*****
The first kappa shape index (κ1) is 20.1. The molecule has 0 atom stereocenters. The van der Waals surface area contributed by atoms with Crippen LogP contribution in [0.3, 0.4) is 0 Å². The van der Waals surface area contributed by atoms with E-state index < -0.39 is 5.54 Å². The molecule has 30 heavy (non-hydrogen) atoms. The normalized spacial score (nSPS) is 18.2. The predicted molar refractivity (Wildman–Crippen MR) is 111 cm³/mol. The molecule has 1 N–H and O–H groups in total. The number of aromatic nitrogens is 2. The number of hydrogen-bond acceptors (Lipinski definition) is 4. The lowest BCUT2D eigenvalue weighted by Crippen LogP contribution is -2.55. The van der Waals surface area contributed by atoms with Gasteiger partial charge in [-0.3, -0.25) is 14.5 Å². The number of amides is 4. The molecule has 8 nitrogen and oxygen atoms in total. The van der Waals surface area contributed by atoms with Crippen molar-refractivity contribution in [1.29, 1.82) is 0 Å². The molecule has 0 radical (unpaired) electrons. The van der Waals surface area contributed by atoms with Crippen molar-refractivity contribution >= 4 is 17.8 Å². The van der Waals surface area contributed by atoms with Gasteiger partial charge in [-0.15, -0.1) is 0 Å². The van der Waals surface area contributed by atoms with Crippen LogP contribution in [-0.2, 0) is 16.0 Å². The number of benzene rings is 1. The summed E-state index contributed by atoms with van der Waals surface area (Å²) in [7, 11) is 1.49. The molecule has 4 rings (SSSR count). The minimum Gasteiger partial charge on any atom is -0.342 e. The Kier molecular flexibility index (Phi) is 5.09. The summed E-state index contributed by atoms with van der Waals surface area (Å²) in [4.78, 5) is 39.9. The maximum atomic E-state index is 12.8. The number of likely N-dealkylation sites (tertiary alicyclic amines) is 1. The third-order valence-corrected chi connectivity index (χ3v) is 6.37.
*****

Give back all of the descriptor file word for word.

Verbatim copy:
The first kappa shape index (κ1) is 20.1. The molecule has 0 atom stereocenters. The van der Waals surface area contributed by atoms with Crippen LogP contribution in [0.3, 0.4) is 0 Å². The van der Waals surface area contributed by atoms with E-state index < -0.39 is 5.54 Å². The molecule has 30 heavy (non-hydrogen) atoms. The normalized spacial score (nSPS) is 18.2. The predicted molar refractivity (Wildman–Crippen MR) is 111 cm³/mol. The molecule has 1 N–H and O–H groups in total. The number of aromatic nitrogens is 2. The number of hydrogen-bond acceptors (Lipinski definition) is 4. The lowest BCUT2D eigenvalue weighted by Crippen LogP contribution is -2.55. The van der Waals surface area contributed by atoms with Gasteiger partial charge in [-0.3, -0.25) is 14.5 Å². The number of amides is 4. The molecule has 8 nitrogen and oxygen atoms in total. The van der Waals surface area contributed by atoms with Crippen molar-refractivity contribution in [1.29, 1.82) is 0 Å². The molecule has 0 radical (unpaired) electrons. The van der Waals surface area contributed by atoms with Crippen molar-refractivity contribution >= 4 is 17.8 Å². The van der Waals surface area contributed by atoms with Gasteiger partial charge in [-0.15, -0.1) is 0 Å². The van der Waals surface area contributed by atoms with Crippen LogP contribution in [-0.2, 0) is 16.0 Å². The number of benzene rings is 1. The summed E-state index contributed by atoms with van der Waals surface area (Å²) in [7, 11) is 1.49. The molecule has 4 rings (SSSR count). The minimum Gasteiger partial charge on any atom is -0.342 e. The Kier molecular flexibility index (Phi) is 5.09. The summed E-state index contributed by atoms with van der Waals surface area (Å²) in [4.78, 5) is 39.9. The maximum atomic E-state index is 12.8. The number of likely N-dealkylation sites (tertiary alicyclic amines) is 1. The third-order valence-corrected chi connectivity index (χ3v) is 6.37.